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Introduction: Special issue on group processes and aggression [Editorial]

Gannon, Theresa A., Wood, Jane L. (2010) Introduction: Special issue on group processes and aggression [Editorial]. Aggression and Violent Behavior, 15 (2). pp. 85-86. ISSN 1359-1789. (doi:10.1016/j.avb.2009.11.002) (The full text of this publication is not currently available from this repository. You may be able to access a copy if URLs are provided)

The full text of this publication is not currently available from this repository. You may be able to access a copy if URLs are provided. (Contact us about this Publication)
Official URL
http://dx.doi.org/10.1016/j.avb.2009.11.002

Abstract

This special issue of Aggression and Violent Behavior focuses on group processes and the relationship of such processes to both the facilitation and reduction of aggression. In this special issue, we include a variety of offences under the general rubric of “aggression” including sexual offences, physical violence, bullying, and terrorist acts. Thus, a key issue underpinning this special issue relates to group perpetration of these aggressive behaviors, and the mechanisms within the group context that contribute towards—and maintain—these aggressive behaviors. Further key issues that naturally emanate from such discussions include how such aggression may be reduced through our knowledge of group processes. In short then, this special issue points to the ways in which we can use our knowledge of group processes in order to reduce aggression. The first, and most obvious is to develop strategies to reduce naturally occurring group processes so as to reduce aggression. The second involves using current knowledge of group processes to further develop our general therapeutic group work with a whole variety of offenders who may or may not have behaved aggressively within the group context. What matters here, then, is not whether the individual offended within a group, but how we can use current knowledge of group processes to further inform and improve our group therapy with offenders.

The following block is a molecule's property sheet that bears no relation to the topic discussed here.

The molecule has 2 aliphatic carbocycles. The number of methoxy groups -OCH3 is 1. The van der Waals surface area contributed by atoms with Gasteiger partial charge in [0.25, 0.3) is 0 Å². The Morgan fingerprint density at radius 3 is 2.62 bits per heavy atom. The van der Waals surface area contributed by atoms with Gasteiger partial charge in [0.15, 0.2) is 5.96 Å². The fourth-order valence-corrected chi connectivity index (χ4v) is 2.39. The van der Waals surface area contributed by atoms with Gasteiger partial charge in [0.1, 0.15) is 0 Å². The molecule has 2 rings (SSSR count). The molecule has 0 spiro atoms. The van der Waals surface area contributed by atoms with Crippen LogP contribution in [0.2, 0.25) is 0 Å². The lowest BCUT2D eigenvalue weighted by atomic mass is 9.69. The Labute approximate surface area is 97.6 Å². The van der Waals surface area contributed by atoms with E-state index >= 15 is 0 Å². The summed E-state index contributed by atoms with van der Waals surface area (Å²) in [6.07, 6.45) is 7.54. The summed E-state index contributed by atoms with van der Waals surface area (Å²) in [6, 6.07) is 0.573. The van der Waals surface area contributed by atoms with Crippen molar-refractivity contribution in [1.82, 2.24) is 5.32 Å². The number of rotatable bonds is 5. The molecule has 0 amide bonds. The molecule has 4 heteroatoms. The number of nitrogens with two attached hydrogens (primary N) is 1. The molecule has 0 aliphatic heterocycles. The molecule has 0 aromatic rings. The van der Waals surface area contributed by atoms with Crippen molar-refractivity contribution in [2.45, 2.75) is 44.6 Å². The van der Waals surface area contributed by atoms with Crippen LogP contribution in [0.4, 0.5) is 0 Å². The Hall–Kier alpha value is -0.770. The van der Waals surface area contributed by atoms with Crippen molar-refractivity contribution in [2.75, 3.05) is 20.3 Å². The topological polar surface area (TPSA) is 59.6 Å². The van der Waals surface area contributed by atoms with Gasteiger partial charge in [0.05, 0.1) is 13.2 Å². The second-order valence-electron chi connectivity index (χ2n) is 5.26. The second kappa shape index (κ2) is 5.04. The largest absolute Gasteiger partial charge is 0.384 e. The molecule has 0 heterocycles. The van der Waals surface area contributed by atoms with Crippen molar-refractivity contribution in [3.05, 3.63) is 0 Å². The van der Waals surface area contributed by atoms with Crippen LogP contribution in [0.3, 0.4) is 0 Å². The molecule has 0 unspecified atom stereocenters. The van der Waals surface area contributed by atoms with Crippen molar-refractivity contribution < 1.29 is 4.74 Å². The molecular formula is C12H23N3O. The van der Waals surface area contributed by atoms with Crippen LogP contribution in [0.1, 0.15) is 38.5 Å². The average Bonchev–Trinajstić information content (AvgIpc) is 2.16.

Item Type: Article
DOI/Identification number: 10.1016/j.avb.2009.11.002
Subjects: B Philosophy. Psychology. Religion > BF Psychology
Divisions: Faculties > Social Sciences > School of Psychology > Centre of Research & Education in Forensic Psychology
Faculties > Social Sciences > School of Psychology
Depositing User: Theresa Gannon
Date Deposited: 05 Sep 2013 14:18 UTC
Last Modified: 29 May 2019 11:01 UTC
Resource URI: https://kar.kent.ac.uk/id/eprint/35127 (The current URI for this page, for reference purposes)
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